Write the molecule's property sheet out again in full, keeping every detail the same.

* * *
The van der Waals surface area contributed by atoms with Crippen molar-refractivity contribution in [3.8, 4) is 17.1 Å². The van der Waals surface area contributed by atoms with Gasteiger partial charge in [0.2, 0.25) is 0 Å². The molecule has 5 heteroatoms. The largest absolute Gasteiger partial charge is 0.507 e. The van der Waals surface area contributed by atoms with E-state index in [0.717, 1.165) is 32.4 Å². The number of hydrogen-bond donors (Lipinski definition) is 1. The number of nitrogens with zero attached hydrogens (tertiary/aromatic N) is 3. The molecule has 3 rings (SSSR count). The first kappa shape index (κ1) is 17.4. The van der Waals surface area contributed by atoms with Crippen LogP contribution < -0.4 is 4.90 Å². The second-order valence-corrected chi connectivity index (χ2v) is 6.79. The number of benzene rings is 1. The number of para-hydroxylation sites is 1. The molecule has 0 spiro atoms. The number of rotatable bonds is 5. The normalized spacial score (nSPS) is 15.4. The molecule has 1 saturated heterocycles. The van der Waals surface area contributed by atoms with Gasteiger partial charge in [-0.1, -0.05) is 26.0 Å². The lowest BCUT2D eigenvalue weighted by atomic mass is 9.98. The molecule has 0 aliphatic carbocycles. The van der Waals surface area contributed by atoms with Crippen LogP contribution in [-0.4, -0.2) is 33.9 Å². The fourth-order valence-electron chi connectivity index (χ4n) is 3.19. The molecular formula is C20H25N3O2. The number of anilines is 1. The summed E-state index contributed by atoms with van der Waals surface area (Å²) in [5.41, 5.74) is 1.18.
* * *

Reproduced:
The van der Waals surface area contributed by atoms with Crippen molar-refractivity contribution in [3.8, 4) is 17.1 Å². The van der Waals surface area contributed by atoms with Gasteiger partial charge in [0.2, 0.25) is 0 Å². The molecule has 5 heteroatoms. The largest absolute Gasteiger partial charge is 0.507 e. The van der Waals surface area contributed by atoms with E-state index in [0.717, 1.165) is 32.4 Å². The number of hydrogen-bond donors (Lipinski definition) is 1. The number of nitrogens with zero attached hydrogens (tertiary/aromatic N) is 3. The molecule has 3 rings (SSSR count). The first kappa shape index (κ1) is 17.4. The van der Waals surface area contributed by atoms with Crippen LogP contribution < -0.4 is 4.90 Å². The second-order valence-corrected chi connectivity index (χ2v) is 6.79. The number of benzene rings is 1. The number of para-hydroxylation sites is 1. The molecule has 0 spiro atoms. The number of rotatable bonds is 5. The normalized spacial score (nSPS) is 15.4. The molecule has 1 saturated heterocycles. The van der Waals surface area contributed by atoms with Gasteiger partial charge in [-0.1, -0.05) is 26.0 Å². The lowest BCUT2D eigenvalue weighted by atomic mass is 9.98. The molecule has 0 aliphatic carbocycles. The van der Waals surface area contributed by atoms with Crippen LogP contribution in [-0.4, -0.2) is 33.9 Å². The fourth-order valence-electron chi connectivity index (χ4n) is 3.19. The molecular formula is C20H25N3O2. The number of anilines is 1. The summed E-state index contributed by atoms with van der Waals surface area (Å²) in [5.41, 5.74) is 1.18.